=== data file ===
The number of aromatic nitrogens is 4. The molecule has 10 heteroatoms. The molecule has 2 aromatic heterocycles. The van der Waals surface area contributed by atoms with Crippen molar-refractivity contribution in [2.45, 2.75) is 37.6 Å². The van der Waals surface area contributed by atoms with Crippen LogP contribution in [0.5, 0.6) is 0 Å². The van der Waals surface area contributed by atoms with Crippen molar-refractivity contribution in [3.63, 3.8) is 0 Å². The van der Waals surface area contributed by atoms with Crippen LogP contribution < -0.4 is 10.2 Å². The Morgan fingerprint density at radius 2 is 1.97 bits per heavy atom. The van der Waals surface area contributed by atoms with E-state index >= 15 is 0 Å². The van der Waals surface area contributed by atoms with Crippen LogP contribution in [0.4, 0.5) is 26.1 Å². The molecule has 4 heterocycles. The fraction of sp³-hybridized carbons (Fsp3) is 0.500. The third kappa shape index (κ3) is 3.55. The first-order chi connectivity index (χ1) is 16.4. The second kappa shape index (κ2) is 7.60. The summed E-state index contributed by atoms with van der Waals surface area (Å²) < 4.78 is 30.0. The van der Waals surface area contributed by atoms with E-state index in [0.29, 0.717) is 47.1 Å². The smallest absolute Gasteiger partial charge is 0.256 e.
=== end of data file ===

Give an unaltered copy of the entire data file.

The number of aromatic nitrogens is 4. The molecule has 10 heteroatoms. The molecule has 2 aromatic heterocycles. The van der Waals surface area contributed by atoms with Crippen molar-refractivity contribution in [2.45, 2.75) is 37.6 Å². The van der Waals surface area contributed by atoms with Crippen LogP contribution in [0.5, 0.6) is 0 Å². The van der Waals surface area contributed by atoms with Crippen molar-refractivity contribution in [3.63, 3.8) is 0 Å². The van der Waals surface area contributed by atoms with Crippen LogP contribution < -0.4 is 10.2 Å². The Morgan fingerprint density at radius 2 is 1.97 bits per heavy atom. The van der Waals surface area contributed by atoms with E-state index >= 15 is 0 Å². The van der Waals surface area contributed by atoms with Crippen LogP contribution in [0.4, 0.5) is 26.1 Å². The molecule has 4 heterocycles. The fraction of sp³-hybridized carbons (Fsp3) is 0.500. The third kappa shape index (κ3) is 3.55. The first-order chi connectivity index (χ1) is 16.4. The second kappa shape index (κ2) is 7.60. The summed E-state index contributed by atoms with van der Waals surface area (Å²) < 4.78 is 30.0. The van der Waals surface area contributed by atoms with E-state index in [0.29, 0.717) is 47.1 Å². The smallest absolute Gasteiger partial charge is 0.256 e.